Tapping of an Enriched Asthenospheric Layer at the Samoan Islands along Fractures Produced by Deformation of the Pacific Plate near the Tonga Trench

1J.J. Dieu, 2J.W. Hawkins & 3J.H. Natland

1Rayonier, Inc., 3033 Ingram St, Hoquiam, WA 98550 United States

2Scripps Institution of Oceanography, 9500 Gilman Dr., La Jolla, CA 92093-0220

3RSMAS/MGG University of Miami, 4600 Rickenbacker Causeway, Miami, FL 33149, jnatland@rsmas.miami.edu

Samoan basalts derive from mantle sources having a strong EMII signature (high 87Sr/86Sr, K, Rb, and Ba). Stratigraphy tied with radiometric dates reveal an increase, maximum, and waning of the influence of the EMII mantle component in the combined history of the shield volcanoes of successively younger islands, Upolu, Tutuila, and Ta`u. This fluctuation is superimposed on, and independent of, Hawaiian-like shield-building, waning alkalic, and post-caldera alkalic stages of volcanism. It is inconsistent with any regular arrangement of EMII within the structure of a postulated mantle plume. The islands are surface expressions of longer east-trending submarine volcanic ridges or lineaments. These and several older shield lineaments appear in satellite-derived bathymetry as en echelon, straight or slightly curving volcanic ridges, each 100-500 km long. They formed in eastward succession on the Pacific Plate as it rode to the west past the strongly curving transform corner of the nearby Tonga trench. They trend more to the east than nested sigmoidal ridges of the mid-plate Hawaiian Islands, and are not nested. Another lineament ~500 km long is superimposed obliquely over the older Upolu and Tutuila lineaments, which it capped with locally extensive Quaternary-Historic post-erosional eruptives over a distance of >200 km. It closely parallels the transform portion of the trench, and formed along a narrow fracture that propagated along the crest of the arch in the Pacific plate that was produced by lateral bending of the plate into that part of the trench (1). The EMII influence along this lineament is strongest to the west, and all lavas along it are distinct from those of the older underlying lineaments in the Pb isotopes (2). The simplest interpretation of Samoan volcanism is that enriched components are irregularly concentrated in a layer or layers at the top of the asthenosphere that has been tapped along fractures produced by shear coupling acting on the edge of the Pacific lithospheric plate where it moves close to or bends toward the transform portion of the Tonga Trench.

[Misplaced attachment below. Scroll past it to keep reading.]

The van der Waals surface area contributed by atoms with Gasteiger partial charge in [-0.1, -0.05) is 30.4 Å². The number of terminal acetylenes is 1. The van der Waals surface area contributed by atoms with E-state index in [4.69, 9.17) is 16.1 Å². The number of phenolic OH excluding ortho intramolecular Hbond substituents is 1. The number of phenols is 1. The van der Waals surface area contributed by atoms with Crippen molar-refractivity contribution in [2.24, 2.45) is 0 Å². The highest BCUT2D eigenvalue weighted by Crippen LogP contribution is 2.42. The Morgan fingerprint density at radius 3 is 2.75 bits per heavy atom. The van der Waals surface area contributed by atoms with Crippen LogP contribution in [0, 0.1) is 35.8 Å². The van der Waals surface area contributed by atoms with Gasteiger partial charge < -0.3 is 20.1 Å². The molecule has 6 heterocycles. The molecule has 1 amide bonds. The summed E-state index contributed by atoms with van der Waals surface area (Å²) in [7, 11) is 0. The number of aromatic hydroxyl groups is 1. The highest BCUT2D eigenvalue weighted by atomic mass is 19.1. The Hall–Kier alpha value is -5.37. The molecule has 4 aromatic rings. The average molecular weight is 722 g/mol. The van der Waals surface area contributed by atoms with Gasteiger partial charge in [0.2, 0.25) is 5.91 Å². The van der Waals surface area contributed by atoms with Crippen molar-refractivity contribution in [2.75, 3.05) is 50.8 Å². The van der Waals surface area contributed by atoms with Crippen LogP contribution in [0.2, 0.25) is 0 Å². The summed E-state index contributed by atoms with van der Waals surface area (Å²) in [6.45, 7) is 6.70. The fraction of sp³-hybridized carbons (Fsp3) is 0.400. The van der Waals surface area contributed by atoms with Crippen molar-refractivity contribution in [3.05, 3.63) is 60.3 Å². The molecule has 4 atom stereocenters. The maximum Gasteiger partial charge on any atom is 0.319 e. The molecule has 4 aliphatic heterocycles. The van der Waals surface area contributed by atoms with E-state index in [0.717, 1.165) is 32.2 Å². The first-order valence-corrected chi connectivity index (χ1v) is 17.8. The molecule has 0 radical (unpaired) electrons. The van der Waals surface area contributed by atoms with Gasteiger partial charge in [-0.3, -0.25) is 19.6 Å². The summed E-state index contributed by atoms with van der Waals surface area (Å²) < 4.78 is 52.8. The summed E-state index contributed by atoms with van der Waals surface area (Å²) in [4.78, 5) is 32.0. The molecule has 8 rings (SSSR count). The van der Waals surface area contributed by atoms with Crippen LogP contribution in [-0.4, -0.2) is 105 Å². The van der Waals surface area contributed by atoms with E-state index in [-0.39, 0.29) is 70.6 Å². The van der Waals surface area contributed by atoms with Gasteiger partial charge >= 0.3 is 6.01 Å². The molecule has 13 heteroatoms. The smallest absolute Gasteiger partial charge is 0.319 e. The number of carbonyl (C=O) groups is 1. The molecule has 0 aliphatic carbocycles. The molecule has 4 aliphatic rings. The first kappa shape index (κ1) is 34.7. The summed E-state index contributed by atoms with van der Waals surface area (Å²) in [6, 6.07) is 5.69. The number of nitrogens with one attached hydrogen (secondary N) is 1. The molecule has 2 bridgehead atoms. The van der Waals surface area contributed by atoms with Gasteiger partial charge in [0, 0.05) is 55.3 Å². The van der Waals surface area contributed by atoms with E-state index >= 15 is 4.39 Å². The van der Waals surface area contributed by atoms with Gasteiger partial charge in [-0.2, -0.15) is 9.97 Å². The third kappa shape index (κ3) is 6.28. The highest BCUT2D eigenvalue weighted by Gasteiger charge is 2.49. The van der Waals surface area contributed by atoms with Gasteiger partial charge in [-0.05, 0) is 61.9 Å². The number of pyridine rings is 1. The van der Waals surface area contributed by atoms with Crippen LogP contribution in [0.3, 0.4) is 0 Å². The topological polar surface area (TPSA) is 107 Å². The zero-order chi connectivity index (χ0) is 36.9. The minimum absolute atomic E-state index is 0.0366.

(1) Hawkins, JW, & Natland, JH, 1975. Earth Planet. Sci. Lett., 24: 427-439

(2) Hart, S.R., Staudigel, H., Koppers, A.P., Blusztajn, J., Baker, E.., Workman, R., Jackson, M., Hauri, E., Kurz, M., Sims, K., Fornari, D., Saal, A., & Lyons, S., 2000. Geochem. Geophys. Geosyst., 1: Paper 2000GC00108.